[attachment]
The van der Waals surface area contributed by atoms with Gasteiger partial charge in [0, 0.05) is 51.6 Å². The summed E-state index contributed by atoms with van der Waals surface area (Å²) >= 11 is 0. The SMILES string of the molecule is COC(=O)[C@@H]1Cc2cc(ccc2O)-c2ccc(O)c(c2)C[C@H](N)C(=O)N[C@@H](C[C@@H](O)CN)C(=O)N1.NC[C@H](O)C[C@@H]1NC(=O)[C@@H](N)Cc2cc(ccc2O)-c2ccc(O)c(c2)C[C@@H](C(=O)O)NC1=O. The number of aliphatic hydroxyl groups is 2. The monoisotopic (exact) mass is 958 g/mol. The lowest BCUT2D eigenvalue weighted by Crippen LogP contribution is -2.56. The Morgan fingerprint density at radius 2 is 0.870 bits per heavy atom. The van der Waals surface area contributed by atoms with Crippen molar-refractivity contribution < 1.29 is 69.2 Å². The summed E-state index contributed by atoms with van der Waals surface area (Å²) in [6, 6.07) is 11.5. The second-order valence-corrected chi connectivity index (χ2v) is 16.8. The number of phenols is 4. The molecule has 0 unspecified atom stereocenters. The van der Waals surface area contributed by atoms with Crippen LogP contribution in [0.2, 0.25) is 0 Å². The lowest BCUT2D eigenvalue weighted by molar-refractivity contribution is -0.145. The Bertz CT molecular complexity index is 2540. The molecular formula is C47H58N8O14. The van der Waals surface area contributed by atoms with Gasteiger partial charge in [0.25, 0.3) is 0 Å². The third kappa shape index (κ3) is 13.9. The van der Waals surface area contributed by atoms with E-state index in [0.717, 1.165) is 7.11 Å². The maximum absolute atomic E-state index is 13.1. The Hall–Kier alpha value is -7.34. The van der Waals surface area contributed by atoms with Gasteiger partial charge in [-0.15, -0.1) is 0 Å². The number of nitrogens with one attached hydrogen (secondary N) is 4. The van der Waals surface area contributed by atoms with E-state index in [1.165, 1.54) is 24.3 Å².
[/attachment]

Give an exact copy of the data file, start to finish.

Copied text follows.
The van der Waals surface area contributed by atoms with Gasteiger partial charge in [0, 0.05) is 51.6 Å². The summed E-state index contributed by atoms with van der Waals surface area (Å²) >= 11 is 0. The SMILES string of the molecule is COC(=O)[C@@H]1Cc2cc(ccc2O)-c2ccc(O)c(c2)C[C@H](N)C(=O)N[C@@H](C[C@@H](O)CN)C(=O)N1.NC[C@H](O)C[C@@H]1NC(=O)[C@@H](N)Cc2cc(ccc2O)-c2ccc(O)c(c2)C[C@@H](C(=O)O)NC1=O. The number of aliphatic hydroxyl groups is 2. The monoisotopic (exact) mass is 958 g/mol. The lowest BCUT2D eigenvalue weighted by Crippen LogP contribution is -2.56. The Morgan fingerprint density at radius 2 is 0.870 bits per heavy atom. The van der Waals surface area contributed by atoms with Crippen molar-refractivity contribution < 1.29 is 69.2 Å². The summed E-state index contributed by atoms with van der Waals surface area (Å²) in [6, 6.07) is 11.5. The second-order valence-corrected chi connectivity index (χ2v) is 16.8. The number of phenols is 4. The molecule has 0 unspecified atom stereocenters. The van der Waals surface area contributed by atoms with Crippen LogP contribution in [0.2, 0.25) is 0 Å². The lowest BCUT2D eigenvalue weighted by molar-refractivity contribution is -0.145. The Bertz CT molecular complexity index is 2540. The molecular formula is C47H58N8O14. The van der Waals surface area contributed by atoms with Gasteiger partial charge in [0.25, 0.3) is 0 Å². The third kappa shape index (κ3) is 13.9. The van der Waals surface area contributed by atoms with E-state index in [0.717, 1.165) is 7.11 Å². The maximum absolute atomic E-state index is 13.1. The Hall–Kier alpha value is -7.34. The van der Waals surface area contributed by atoms with Gasteiger partial charge in [-0.15, -0.1) is 0 Å². The number of nitrogens with one attached hydrogen (secondary N) is 4. The van der Waals surface area contributed by atoms with E-state index in [1.165, 1.54) is 24.3 Å².